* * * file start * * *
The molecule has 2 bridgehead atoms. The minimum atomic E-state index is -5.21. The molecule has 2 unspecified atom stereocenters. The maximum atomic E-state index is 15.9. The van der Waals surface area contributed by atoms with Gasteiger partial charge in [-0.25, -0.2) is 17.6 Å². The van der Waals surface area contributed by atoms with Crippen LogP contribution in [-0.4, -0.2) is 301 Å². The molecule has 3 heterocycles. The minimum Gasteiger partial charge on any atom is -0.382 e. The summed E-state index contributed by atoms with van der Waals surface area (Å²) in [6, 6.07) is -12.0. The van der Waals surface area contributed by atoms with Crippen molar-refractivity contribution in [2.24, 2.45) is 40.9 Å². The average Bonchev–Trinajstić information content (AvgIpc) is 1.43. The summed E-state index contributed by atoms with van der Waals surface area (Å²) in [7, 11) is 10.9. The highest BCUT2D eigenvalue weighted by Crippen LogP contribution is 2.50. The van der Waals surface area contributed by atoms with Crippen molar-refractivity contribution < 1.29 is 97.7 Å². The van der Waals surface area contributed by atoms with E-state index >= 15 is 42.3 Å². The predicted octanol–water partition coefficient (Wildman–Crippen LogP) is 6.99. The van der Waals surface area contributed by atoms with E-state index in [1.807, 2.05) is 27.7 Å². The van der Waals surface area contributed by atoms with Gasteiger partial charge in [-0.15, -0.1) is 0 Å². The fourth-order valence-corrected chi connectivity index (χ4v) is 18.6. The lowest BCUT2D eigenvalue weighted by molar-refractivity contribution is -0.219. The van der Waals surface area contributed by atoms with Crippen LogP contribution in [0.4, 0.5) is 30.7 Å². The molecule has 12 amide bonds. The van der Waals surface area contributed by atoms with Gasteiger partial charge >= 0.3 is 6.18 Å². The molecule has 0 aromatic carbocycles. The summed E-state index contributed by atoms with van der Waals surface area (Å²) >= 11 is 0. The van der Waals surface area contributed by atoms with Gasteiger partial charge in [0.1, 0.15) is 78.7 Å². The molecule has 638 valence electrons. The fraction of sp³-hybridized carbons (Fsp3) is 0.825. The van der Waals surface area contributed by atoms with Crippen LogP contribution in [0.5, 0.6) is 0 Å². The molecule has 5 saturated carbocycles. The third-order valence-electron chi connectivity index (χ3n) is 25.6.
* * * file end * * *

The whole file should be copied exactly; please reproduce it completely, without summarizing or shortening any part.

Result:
The molecule has 2 bridgehead atoms. The minimum atomic E-state index is -5.21. The molecule has 2 unspecified atom stereocenters. The maximum atomic E-state index is 15.9. The van der Waals surface area contributed by atoms with Gasteiger partial charge in [-0.25, -0.2) is 17.6 Å². The van der Waals surface area contributed by atoms with Crippen LogP contribution in [-0.4, -0.2) is 301 Å². The molecule has 3 heterocycles. The minimum Gasteiger partial charge on any atom is -0.382 e. The summed E-state index contributed by atoms with van der Waals surface area (Å²) in [6, 6.07) is -12.0. The van der Waals surface area contributed by atoms with Crippen molar-refractivity contribution in [2.24, 2.45) is 40.9 Å². The average Bonchev–Trinajstić information content (AvgIpc) is 1.43. The summed E-state index contributed by atoms with van der Waals surface area (Å²) in [7, 11) is 10.9. The highest BCUT2D eigenvalue weighted by Crippen LogP contribution is 2.50. The van der Waals surface area contributed by atoms with Crippen molar-refractivity contribution < 1.29 is 97.7 Å². The van der Waals surface area contributed by atoms with E-state index >= 15 is 42.3 Å². The predicted octanol–water partition coefficient (Wildman–Crippen LogP) is 6.99. The van der Waals surface area contributed by atoms with E-state index in [1.807, 2.05) is 27.7 Å². The van der Waals surface area contributed by atoms with Gasteiger partial charge in [-0.15, -0.1) is 0 Å². The fourth-order valence-corrected chi connectivity index (χ4v) is 18.6. The lowest BCUT2D eigenvalue weighted by molar-refractivity contribution is -0.219. The van der Waals surface area contributed by atoms with Crippen LogP contribution in [0.4, 0.5) is 30.7 Å². The molecule has 12 amide bonds. The van der Waals surface area contributed by atoms with Gasteiger partial charge >= 0.3 is 6.18 Å². The molecule has 0 aromatic carbocycles. The summed E-state index contributed by atoms with van der Waals surface area (Å²) >= 11 is 0. The van der Waals surface area contributed by atoms with Gasteiger partial charge in [0.1, 0.15) is 78.7 Å². The molecule has 638 valence electrons. The fraction of sp³-hybridized carbons (Fsp3) is 0.825. The van der Waals surface area contributed by atoms with Crippen LogP contribution in [0.5, 0.6) is 0 Å². The molecule has 5 saturated carbocycles. The third-order valence-electron chi connectivity index (χ3n) is 25.6.